On being on the Business Blogs list on Boston.com

For about the past week, my blog has been linked from the Business page of Boston.com. Which is odd, because this isn’t really a business blog. Sometimes I write about technology strategy, occasionally about marketing; frequently about product management. But you’re just as likely to find posts about music, or turning 40, or the history […]

Obscure HTML element of the day: dfn

I’ve had an opportunity to do a little static HTML + CSS work recently, and have had a few educational and reeducational moments about the joys of doing basic web development–all the stuff that a good CMS like WordPress hides from you. Today’s educational moment was a question of footnote treatments. My application had footnotes […]

CSS fixin': toward a vertical grid

It should be theoretically possible with CSS to design a page where the type falls on a vertical grid. In reality, you rarely see this happen because multi-column sites make matching the grid values across the columns difficult, and browsers, particularly IE, have awkward ways of inserting inconsistent space around some block elements. But the […]

Ongoing minor site maintenance

I’m putting enough energy into this particular theme that I think I might keep it around a while. Today I addressed a problem with my daily link posts, which come from del.icio.us with some embedded markup. The formatting of that markup was causing some bogus line breaks (on Firefox, the list bullet displayed on a […]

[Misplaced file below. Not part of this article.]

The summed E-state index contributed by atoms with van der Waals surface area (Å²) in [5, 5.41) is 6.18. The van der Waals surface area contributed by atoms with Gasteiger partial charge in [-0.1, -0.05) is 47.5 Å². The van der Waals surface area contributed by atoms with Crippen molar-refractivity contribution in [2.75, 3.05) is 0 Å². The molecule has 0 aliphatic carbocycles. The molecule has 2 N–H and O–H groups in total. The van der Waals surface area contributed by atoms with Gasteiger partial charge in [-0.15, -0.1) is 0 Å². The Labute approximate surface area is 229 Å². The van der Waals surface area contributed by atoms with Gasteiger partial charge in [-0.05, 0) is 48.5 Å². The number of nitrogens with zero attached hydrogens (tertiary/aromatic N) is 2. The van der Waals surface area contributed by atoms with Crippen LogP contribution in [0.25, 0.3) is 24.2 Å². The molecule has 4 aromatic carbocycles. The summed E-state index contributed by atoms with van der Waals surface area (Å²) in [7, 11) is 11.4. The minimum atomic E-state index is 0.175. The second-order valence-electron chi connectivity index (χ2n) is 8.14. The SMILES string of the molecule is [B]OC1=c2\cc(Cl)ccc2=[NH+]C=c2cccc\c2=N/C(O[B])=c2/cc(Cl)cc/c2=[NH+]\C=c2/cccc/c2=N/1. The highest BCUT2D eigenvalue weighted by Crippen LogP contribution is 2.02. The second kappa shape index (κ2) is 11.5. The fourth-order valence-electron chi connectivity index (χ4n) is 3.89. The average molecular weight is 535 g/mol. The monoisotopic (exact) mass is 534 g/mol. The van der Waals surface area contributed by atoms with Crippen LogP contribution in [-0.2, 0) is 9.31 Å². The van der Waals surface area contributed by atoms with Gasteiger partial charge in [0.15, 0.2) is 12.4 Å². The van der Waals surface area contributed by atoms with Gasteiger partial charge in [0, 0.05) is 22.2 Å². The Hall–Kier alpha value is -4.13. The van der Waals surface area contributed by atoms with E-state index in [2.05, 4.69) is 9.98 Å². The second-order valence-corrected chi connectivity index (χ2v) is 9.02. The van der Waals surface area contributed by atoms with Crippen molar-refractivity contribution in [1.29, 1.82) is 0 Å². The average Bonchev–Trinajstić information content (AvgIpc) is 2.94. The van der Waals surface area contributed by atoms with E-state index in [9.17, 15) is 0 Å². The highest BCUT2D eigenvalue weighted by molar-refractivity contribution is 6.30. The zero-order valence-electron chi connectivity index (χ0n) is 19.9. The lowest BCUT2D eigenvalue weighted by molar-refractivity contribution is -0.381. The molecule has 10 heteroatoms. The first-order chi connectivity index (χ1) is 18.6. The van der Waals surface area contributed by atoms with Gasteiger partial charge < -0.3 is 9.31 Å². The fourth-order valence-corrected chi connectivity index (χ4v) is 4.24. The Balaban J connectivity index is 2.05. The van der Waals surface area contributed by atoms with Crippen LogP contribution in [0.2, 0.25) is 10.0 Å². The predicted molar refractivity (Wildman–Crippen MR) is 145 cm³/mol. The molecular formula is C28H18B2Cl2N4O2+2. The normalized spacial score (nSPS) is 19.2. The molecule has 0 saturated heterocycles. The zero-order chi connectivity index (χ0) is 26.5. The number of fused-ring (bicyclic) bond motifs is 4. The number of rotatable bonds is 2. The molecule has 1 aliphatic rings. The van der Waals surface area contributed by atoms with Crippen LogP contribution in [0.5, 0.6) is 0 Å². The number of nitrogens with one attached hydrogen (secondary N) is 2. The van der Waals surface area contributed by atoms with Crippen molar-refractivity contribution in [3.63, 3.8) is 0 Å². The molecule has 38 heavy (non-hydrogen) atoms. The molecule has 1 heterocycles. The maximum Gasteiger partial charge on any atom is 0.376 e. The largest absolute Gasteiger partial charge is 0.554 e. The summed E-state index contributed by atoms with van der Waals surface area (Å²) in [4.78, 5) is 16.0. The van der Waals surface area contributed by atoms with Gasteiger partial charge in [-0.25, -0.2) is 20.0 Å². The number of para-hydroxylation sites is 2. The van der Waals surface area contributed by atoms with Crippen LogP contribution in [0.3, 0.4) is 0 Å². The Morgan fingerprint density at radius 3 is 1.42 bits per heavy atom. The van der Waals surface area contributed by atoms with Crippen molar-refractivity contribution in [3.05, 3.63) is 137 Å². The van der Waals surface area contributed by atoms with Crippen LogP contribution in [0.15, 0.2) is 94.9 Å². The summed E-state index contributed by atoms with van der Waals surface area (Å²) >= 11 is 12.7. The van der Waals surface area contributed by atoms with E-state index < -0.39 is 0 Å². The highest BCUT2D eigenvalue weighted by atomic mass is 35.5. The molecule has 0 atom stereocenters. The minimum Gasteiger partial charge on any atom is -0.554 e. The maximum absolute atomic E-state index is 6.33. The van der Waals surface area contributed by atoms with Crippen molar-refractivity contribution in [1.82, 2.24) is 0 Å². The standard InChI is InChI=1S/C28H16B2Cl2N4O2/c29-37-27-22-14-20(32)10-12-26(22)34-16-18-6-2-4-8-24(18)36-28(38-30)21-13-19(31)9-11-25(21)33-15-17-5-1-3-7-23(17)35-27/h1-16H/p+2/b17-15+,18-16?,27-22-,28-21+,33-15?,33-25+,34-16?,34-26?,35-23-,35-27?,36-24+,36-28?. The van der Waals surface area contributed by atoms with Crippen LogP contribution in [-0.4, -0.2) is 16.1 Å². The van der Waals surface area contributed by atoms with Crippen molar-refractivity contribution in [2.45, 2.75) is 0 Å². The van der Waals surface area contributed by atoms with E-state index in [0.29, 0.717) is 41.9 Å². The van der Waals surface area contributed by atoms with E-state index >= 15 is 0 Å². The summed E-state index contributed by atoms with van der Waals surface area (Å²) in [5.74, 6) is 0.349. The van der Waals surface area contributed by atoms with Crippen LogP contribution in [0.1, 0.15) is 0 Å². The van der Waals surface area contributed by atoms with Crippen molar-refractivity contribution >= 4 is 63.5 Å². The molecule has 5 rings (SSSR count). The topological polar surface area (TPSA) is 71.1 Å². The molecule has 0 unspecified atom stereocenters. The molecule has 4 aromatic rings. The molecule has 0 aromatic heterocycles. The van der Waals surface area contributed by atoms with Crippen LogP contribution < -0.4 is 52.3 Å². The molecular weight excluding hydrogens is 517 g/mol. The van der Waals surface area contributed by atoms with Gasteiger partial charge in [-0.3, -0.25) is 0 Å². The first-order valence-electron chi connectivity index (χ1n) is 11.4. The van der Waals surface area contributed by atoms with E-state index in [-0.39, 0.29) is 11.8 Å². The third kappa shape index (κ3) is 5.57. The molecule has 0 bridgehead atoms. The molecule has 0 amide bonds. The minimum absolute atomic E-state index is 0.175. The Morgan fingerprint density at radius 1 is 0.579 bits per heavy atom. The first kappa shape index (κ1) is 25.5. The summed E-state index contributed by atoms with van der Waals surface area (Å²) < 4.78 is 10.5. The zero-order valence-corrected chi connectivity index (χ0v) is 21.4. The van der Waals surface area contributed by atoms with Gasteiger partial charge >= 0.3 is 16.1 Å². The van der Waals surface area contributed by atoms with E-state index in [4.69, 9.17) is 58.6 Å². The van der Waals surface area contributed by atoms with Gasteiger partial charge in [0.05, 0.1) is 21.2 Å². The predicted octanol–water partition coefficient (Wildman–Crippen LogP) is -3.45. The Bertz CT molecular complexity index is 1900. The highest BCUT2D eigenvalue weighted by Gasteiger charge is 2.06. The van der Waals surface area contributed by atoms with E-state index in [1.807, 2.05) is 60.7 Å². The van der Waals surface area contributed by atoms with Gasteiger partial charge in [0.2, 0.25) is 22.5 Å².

Excel theme fix list

I’m writing this working list so that I can keep a record of what I did to the Excel theme to get it the way I like it, as well as for anyone else who’s interested in learning how to hack up WordPress themes. Issues: The amount of vertical space consumed by the header region […]

  • Posted by Tim Jarrett
  • On April 5, 2007

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You might notice something different today…

Today is CSS Naked Day 2007, a day when some thousand-plus web sites have cast off their styling to illustrate their semantically-beautiful bones beneath. Which is why my site looks, um, weird. All the normal styling has been stripped out. We do this to illustrate that the Web ain’t all pretty colors; at its root, […]

  • Posted by Tim Jarrett
  • On July 13, 2006

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Georgian revival

International Herald Tribune: Quirky serifs aside, Georgia fonts win on Web. The thesis of the article is that, because of its use in some fairly high profile redesigns (the New York Times website among others), the font Georgia is undergoing a comeback. A slim thread on which to hang an article, particularly when you consider […]

  • Posted by Tim Jarrett
  • On June 20, 2006

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DRM or Free’n’Ugly: why Hakon Lie is wrong about web fonts

As I keep forgetting to prove by posting some old work, I was once an ardent amateur typographer before the web rendered that pastime, as well as most desktop publishing, all but obsolete. As someone who used to code my favorite font family into my stylesheets on the off chance that someone would have Minion […]